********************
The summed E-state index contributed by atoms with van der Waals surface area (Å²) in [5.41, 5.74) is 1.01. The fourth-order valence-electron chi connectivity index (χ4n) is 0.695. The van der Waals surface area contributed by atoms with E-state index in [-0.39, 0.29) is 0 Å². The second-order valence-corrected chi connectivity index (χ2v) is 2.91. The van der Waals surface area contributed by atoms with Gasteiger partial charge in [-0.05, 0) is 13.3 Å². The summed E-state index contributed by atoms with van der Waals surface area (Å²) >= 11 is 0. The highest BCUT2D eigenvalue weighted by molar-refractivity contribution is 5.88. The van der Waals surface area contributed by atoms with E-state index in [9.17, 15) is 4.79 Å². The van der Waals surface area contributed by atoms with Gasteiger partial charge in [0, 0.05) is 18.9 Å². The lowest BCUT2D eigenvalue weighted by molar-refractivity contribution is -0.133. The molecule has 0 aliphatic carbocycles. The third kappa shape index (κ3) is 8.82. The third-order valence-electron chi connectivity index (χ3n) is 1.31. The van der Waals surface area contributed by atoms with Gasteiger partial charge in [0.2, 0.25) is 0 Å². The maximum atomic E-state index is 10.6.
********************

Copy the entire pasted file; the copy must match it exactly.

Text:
The summed E-state index contributed by atoms with van der Waals surface area (Å²) in [5.41, 5.74) is 1.01. The fourth-order valence-electron chi connectivity index (χ4n) is 0.695. The van der Waals surface area contributed by atoms with E-state index in [-0.39, 0.29) is 0 Å². The second-order valence-corrected chi connectivity index (χ2v) is 2.91. The van der Waals surface area contributed by atoms with Gasteiger partial charge in [-0.05, 0) is 13.3 Å². The summed E-state index contributed by atoms with van der Waals surface area (Å²) >= 11 is 0. The highest BCUT2D eigenvalue weighted by molar-refractivity contribution is 5.88. The van der Waals surface area contributed by atoms with E-state index in [9.17, 15) is 4.79 Å². The van der Waals surface area contributed by atoms with Gasteiger partial charge in [0, 0.05) is 18.9 Å². The lowest BCUT2D eigenvalue weighted by molar-refractivity contribution is -0.133. The molecule has 0 aliphatic carbocycles. The third kappa shape index (κ3) is 8.82. The third-order valence-electron chi connectivity index (χ3n) is 1.31. The van der Waals surface area contributed by atoms with Gasteiger partial charge in [0.2, 0.25) is 0 Å². The maximum atomic E-state index is 10.6.